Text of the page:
I recently flew to Saskatoon for the day to visit my friend John. Every time I make that trip I am reminded of the first time. It's a story that does not put me in an especially favourable light so I was at first reluctant to release it into the wild on the internet, but then I remembered that nobody actually reads this blog. In fact, my recent viewing statistics reveal that the blog is getting the most hits from people searching for pictures of "cow shet" (sic) and of the Karachi airport. Those few that do read the stories are those whose arms I've twisted to do so and who have already heard this story. More than once.
So, a little background first. Veterinary medicine is a fine profession, but it has few tangible perks and fringe benefits. Stacks of post-it notes from pharmaceutical companies and bottles of homemade wine from grateful clients more or less cover it. I did, however, discover that I could accumulate Aeroplan points on the clinic's purchases of drugs and supplies by having a work Visa Aerogold card in my name. This amounts to a lot of points. Picture a fire-hose. As the points began to pile up it occurred to me that an appropriately decadent use would be to fly, jet set style, to Saskatoon just for the day to drink with John.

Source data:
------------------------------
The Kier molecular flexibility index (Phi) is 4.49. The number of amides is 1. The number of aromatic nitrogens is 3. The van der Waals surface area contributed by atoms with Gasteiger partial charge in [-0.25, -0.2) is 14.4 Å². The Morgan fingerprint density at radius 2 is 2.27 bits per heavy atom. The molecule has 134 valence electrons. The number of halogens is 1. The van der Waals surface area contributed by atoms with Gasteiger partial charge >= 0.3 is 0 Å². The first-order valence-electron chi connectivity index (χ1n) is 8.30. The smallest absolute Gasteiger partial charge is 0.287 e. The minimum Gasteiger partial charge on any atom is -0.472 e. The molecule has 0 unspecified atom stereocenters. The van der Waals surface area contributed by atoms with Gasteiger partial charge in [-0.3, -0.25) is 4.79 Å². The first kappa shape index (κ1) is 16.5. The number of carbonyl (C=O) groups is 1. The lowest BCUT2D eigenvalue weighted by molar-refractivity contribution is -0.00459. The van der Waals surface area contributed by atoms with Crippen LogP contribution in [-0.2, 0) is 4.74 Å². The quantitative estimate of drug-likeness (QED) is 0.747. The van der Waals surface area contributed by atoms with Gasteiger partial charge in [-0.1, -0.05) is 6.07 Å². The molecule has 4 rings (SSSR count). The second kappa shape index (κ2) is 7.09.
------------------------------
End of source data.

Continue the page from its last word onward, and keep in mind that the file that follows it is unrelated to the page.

I arrived about 8:30 in the morning and by 10:00 we were into our first beer. In fairness, my flight back was at 5:30, so we had no choice but to start early. The wisdom of this decision was confirmed when we were each given an enormous complimentary Hoegaarden glass for being the first customers of the day to order that beer. Hoegaarden is a Belgian "wit" (wheat ale) and is served in a glass the size of a baby's head. I mean this literally. Giant Hoegaarden glasses in hand we headed to John's place so he wouldn't have to drive anymore.
The afternoon passed enjoyably in an ever thickening fog as beer piled upon beer. When it was time to call a taxi to the airport John broke out the Irish whiskey. The well-worn expression "the final straw" comes immediately to mind. Before we knew it the taxi was there. I lurched towards the door while John careened into the kitchen. He emerged with a plastic Safeway bag for my Hoegaarden glass. Can't forget that!
After a round of back-slapping hugs I was out the door and into the cab.
I sat in the front passenger seat with my Hoegaarden glass in my lap.
"No luggage sir?"
"Nope! Just this!"
The driver was lifelong Saskatonian and since I had grown up there we were able to swap jolly tales of the "good old days". Everything was very friendly and cheery until we pulled up to the terminal.
"That'll be $21.50 sir."
I began feeling my pockets and slapping my sides. I could see the cab driver's facial expression slide from happy to puzzled to irritated to borderline angry in seconds.
He stared at me.
"Uh, my wallet and keys and ID and everything were in my waist pack. I must have left it at my friend's."
He stared at me some more.
"I don't have a cellphone; can I borrow yours and try to call him? Maybe he can get it here in time."
"Ok." Very terse.
I dialed John's number and it rang and rang until eventually the answering machine picked up. John was evidently too far gone to answer the phone. But then I remembered that I had my PDA (remember the old Palm Pilot PDAs?) in my jacket pocket and I had my credit card number recorded in it.